Overpass API User's Manual

Counting Objects
Analysing data
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List represented sets

Tools to make sense of tags representing multiple values. This evolved in OpenStreetMap into representation as comma separated lists.

Multiple values

In some cases it is necessary in OpenStreetMap to record on an object for a single key multiple different values. An example are multi-storey structures: Even if each element viewed alone resides usually on a single level, stairs and elevators have as purpose to connect multiple levels. Thus, they occupy space in two or more different levels.

A similar need pops up when the operator of a street has assigned to a section multiple road numbers. Multiple house numbers on a building or site exist as well:

out center;

The de facto standard for multiple values for the same key is that the values are all written down in the value and separated by semicolons. This is a problem for multiple reasons:

First of all, a semicolon is a valid character within the value such that a value that incidentally contains a semicolon gets forcibly split if treated with an always splitting software. This may happen inside or outside OpenStreetMap: The semicolon is an established separator in popular formats like CSV as well.

Next, it must be reconstructed from the context whether the order of the elements matters. Examples like the values -2;-1 and -1;-2 for the tag with key level suggest that the answer is no. By contrast, for keys for sea marks or trail markers, values like red;white;blue do differ in meaning from values like blue;red;white.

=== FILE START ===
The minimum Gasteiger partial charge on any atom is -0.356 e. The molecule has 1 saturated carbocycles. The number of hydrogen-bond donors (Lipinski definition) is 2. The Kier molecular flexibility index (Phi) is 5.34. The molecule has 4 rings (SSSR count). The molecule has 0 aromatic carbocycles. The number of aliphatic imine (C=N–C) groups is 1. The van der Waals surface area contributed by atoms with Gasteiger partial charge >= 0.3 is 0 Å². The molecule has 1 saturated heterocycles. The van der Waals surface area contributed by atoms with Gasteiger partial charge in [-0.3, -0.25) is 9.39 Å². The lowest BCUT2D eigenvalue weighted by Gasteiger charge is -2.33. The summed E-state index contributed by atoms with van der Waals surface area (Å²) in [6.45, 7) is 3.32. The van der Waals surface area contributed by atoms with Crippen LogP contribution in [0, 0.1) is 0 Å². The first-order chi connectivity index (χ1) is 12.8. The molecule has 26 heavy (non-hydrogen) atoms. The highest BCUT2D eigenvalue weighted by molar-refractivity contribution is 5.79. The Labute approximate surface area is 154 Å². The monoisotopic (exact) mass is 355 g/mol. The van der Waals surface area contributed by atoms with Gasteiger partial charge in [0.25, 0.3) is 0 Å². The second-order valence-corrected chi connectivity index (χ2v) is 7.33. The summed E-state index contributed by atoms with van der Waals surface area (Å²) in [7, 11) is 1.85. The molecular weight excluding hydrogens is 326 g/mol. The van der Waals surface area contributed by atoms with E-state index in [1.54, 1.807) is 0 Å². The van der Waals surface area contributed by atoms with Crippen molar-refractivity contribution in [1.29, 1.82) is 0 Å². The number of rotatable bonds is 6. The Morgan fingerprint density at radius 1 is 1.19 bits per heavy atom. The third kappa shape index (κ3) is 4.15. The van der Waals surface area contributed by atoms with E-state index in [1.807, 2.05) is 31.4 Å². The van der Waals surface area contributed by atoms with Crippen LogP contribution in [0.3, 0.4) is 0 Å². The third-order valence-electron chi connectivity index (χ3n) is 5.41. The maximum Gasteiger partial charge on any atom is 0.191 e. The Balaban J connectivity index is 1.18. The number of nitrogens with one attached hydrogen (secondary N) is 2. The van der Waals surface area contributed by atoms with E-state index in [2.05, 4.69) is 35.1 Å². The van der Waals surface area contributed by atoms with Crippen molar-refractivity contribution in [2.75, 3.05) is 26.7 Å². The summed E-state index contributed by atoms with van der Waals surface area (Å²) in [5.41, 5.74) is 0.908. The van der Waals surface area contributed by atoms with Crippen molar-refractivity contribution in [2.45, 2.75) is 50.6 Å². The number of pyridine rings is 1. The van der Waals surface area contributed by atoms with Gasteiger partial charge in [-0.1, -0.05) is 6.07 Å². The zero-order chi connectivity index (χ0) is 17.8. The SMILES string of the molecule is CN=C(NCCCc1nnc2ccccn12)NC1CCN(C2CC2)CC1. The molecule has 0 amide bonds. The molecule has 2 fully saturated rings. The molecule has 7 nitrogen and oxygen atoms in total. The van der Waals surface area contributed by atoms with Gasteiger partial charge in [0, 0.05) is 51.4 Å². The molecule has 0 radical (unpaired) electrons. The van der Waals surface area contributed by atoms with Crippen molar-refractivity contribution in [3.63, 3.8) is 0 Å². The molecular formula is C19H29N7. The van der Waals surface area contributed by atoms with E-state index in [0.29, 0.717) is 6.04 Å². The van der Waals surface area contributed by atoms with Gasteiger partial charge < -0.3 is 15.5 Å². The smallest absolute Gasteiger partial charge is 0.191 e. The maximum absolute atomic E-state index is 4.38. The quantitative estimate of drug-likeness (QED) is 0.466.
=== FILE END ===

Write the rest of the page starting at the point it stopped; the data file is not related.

To store the order creates effort: even for 15 items one only needs 2 bytes to indicate presence or absence for each but 5 bytes to store a specific order.

Other questions occur in addition:

I have set conventions valid for the Overpass API that I expect to meet the contemporary usage the best possible:

All values of tags are treated as atomic and semicolons have no special meaning, unless a semicolon aware function is applied on the value. Such functions may or may not ignore leading and trailing whitespace in each chunk. If the resulting list contains only numbers, then the functions may treat number of equal value as identical and may order by numerical value.

In the following sections we introduce the functions with the help of typical examples:

Some of the features for analyzing the data also create semicolon separated lists. This and how to handle those is explained there.

Searching for a Single Value

We pursuit to find all stairs that touch level -2 in one of the most important tube stations of London (Bank and Monument). The search for only the value does not find anything:

out center;

The idea to use a regular expression comes to mind. But this is at best substantially unwieldy and is not elaborated on here. Please note that such a regular expression is prone to match values like -2.3 or -2.7; and these values exist here in the data.

Instead, exactly the objects that have the value -2 directly or indirectly in a semicolon list are selected by the semicolon aware function lrs_in:

out center;

Objects with values like -2;-1 or -3;-2 are found by the request as well as the value -2 alone.

In particular: Lines 1 and 2 together form a query statement with in total three filters. We discuss only the filter (if:lrs_in("-2",t["level"])) here. The shell (if:...) is the generic filter that evaluates for each object the evaluator supplied as argument. The filter selects exactly the objects for which the evaluator computes something different from 0, false or the empty value. We screen the objects with the evaluator lrs_in("-2",t["level"]). It has two arguments: